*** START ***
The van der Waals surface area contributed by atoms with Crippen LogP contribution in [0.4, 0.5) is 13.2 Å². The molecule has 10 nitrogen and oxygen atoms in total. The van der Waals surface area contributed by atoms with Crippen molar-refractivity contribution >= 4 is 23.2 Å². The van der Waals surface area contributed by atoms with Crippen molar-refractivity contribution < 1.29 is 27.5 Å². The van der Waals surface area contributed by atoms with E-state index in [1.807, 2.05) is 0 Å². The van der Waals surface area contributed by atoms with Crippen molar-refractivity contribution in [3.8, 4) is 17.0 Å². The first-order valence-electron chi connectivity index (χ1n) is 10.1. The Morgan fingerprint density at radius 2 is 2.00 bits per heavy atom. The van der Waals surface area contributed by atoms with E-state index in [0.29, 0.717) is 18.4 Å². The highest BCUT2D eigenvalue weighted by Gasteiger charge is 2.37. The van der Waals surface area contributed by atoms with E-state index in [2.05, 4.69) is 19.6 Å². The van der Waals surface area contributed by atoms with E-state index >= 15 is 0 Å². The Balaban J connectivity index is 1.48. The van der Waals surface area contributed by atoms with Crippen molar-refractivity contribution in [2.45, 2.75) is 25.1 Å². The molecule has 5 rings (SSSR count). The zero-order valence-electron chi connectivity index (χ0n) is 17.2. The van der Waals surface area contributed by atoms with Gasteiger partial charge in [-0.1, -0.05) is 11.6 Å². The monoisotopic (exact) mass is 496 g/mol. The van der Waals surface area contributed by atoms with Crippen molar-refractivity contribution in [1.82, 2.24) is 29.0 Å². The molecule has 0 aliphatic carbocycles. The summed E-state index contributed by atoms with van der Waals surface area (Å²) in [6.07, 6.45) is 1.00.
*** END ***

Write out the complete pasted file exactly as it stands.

The van der Waals surface area contributed by atoms with Crippen LogP contribution in [0.4, 0.5) is 13.2 Å². The molecule has 10 nitrogen and oxygen atoms in total. The van der Waals surface area contributed by atoms with Crippen molar-refractivity contribution >= 4 is 23.2 Å². The van der Waals surface area contributed by atoms with Crippen molar-refractivity contribution < 1.29 is 27.5 Å². The van der Waals surface area contributed by atoms with E-state index in [1.807, 2.05) is 0 Å². The van der Waals surface area contributed by atoms with Crippen molar-refractivity contribution in [3.8, 4) is 17.0 Å². The first-order valence-electron chi connectivity index (χ1n) is 10.1. The Morgan fingerprint density at radius 2 is 2.00 bits per heavy atom. The van der Waals surface area contributed by atoms with E-state index in [0.29, 0.717) is 18.4 Å². The highest BCUT2D eigenvalue weighted by Gasteiger charge is 2.37. The van der Waals surface area contributed by atoms with E-state index in [2.05, 4.69) is 19.6 Å². The van der Waals surface area contributed by atoms with E-state index >= 15 is 0 Å². The Balaban J connectivity index is 1.48. The van der Waals surface area contributed by atoms with Crippen molar-refractivity contribution in [2.45, 2.75) is 25.1 Å². The molecule has 5 rings (SSSR count). The zero-order valence-electron chi connectivity index (χ0n) is 17.2. The van der Waals surface area contributed by atoms with Gasteiger partial charge in [-0.1, -0.05) is 11.6 Å². The monoisotopic (exact) mass is 496 g/mol. The van der Waals surface area contributed by atoms with Crippen molar-refractivity contribution in [1.82, 2.24) is 29.0 Å². The molecule has 0 aliphatic carbocycles. The summed E-state index contributed by atoms with van der Waals surface area (Å²) in [6.07, 6.45) is 1.00.